De"cent (?), a. [L. decens, decentis, p. pr. of decere to be fitting or becoming; akin to decus glory, honor, ornament, Gr. to seem good, to seem, think; cf. Skr. dc to grant, to give; and perh. akin to E. attire, tire: cf. F. d'ecent. Cf. Decorate, Decorum, Deig.]


Suitable in words, behavior, dress, or ceremony; becoming; fit; decorous; proper; seemly; as, decent conduct; decent language.


Before his decent steps. Milton.


Free from immodesty or obscenity; modest.


Comely; shapely; well-formed.


A sable stole of cyprus lawn Over thy decent shoulders drawn. Milton.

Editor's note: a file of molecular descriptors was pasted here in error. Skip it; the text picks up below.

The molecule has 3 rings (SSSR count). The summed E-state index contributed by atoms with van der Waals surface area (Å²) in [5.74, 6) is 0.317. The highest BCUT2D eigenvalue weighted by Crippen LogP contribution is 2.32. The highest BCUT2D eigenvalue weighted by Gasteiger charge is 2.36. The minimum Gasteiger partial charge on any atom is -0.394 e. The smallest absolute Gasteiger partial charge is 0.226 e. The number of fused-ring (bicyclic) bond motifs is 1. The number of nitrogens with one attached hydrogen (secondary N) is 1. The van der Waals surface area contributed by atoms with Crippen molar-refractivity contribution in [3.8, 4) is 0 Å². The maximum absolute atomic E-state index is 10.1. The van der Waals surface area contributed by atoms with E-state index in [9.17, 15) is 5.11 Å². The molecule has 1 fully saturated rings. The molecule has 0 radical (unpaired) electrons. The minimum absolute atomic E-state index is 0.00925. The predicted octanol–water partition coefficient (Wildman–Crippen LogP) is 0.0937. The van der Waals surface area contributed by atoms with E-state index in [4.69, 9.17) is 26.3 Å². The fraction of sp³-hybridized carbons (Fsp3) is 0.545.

By foreign hands thy decent limbs composed. Pope.


Moderate, but competent; sufficient; hence, respectable; fairly good; reasonably comfortable or satisfying; as, a decent fortune; a decent person.

A decent retreat in the mutability of human affairs. Burke.

-- De"cent*ly, adv. -- De"cent*ness, n.


© Webster 1913.

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